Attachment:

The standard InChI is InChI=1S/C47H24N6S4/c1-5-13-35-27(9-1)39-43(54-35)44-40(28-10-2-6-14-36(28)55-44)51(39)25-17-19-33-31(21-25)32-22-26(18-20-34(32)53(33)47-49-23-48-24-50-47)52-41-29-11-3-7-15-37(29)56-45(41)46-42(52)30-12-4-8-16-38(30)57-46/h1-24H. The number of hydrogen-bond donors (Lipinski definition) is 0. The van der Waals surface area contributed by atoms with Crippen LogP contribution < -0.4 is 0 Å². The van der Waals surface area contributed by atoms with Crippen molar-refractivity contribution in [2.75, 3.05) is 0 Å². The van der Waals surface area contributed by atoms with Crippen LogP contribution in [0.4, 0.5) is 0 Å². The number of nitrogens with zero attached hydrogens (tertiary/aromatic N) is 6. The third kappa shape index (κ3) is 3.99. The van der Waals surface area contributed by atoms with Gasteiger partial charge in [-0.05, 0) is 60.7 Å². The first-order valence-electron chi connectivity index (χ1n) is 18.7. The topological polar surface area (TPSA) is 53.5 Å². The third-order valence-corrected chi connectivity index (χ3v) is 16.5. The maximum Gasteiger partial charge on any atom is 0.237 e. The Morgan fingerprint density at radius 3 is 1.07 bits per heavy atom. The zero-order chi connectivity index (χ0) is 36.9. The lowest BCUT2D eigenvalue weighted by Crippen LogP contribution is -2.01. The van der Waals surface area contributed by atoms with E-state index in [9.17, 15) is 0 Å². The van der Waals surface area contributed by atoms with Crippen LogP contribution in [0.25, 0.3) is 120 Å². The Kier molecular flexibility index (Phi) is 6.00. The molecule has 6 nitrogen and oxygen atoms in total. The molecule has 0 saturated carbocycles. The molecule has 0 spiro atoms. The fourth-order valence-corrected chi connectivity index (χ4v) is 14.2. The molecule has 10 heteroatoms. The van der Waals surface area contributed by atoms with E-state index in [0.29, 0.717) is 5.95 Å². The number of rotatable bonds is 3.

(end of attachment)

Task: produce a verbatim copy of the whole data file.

The standard InChI is InChI=1S/C47H24N6S4/c1-5-13-35-27(9-1)39-43(54-35)44-40(28-10-2-6-14-36(28)55-44)51(39)25-17-19-33-31(21-25)32-22-26(18-20-34(32)53(33)47-49-23-48-24-50-47)52-41-29-11-3-7-15-37(29)56-45(41)46-42(52)30-12-4-8-16-38(30)57-46/h1-24H. The number of hydrogen-bond donors (Lipinski definition) is 0. The van der Waals surface area contributed by atoms with Crippen LogP contribution < -0.4 is 0 Å². The van der Waals surface area contributed by atoms with Crippen molar-refractivity contribution in [2.75, 3.05) is 0 Å². The van der Waals surface area contributed by atoms with Crippen LogP contribution in [0.4, 0.5) is 0 Å². The number of nitrogens with zero attached hydrogens (tertiary/aromatic N) is 6. The third kappa shape index (κ3) is 3.99. The van der Waals surface area contributed by atoms with Gasteiger partial charge in [-0.05, 0) is 60.7 Å². The first-order valence-electron chi connectivity index (χ1n) is 18.7. The topological polar surface area (TPSA) is 53.5 Å². The third-order valence-corrected chi connectivity index (χ3v) is 16.5. The maximum Gasteiger partial charge on any atom is 0.237 e. The Morgan fingerprint density at radius 3 is 1.07 bits per heavy atom. The zero-order chi connectivity index (χ0) is 36.9. The lowest BCUT2D eigenvalue weighted by Crippen LogP contribution is -2.01. The van der Waals surface area contributed by atoms with E-state index in [9.17, 15) is 0 Å². The van der Waals surface area contributed by atoms with Crippen LogP contribution in [0.25, 0.3) is 120 Å². The Kier molecular flexibility index (Phi) is 6.00. The molecule has 6 nitrogen and oxygen atoms in total. The molecule has 0 saturated carbocycles. The molecule has 0 spiro atoms. The fourth-order valence-corrected chi connectivity index (χ4v) is 14.2. The molecule has 10 heteroatoms. The van der Waals surface area contributed by atoms with E-state index in [0.29, 0.717) is 5.95 Å². The number of rotatable bonds is 3.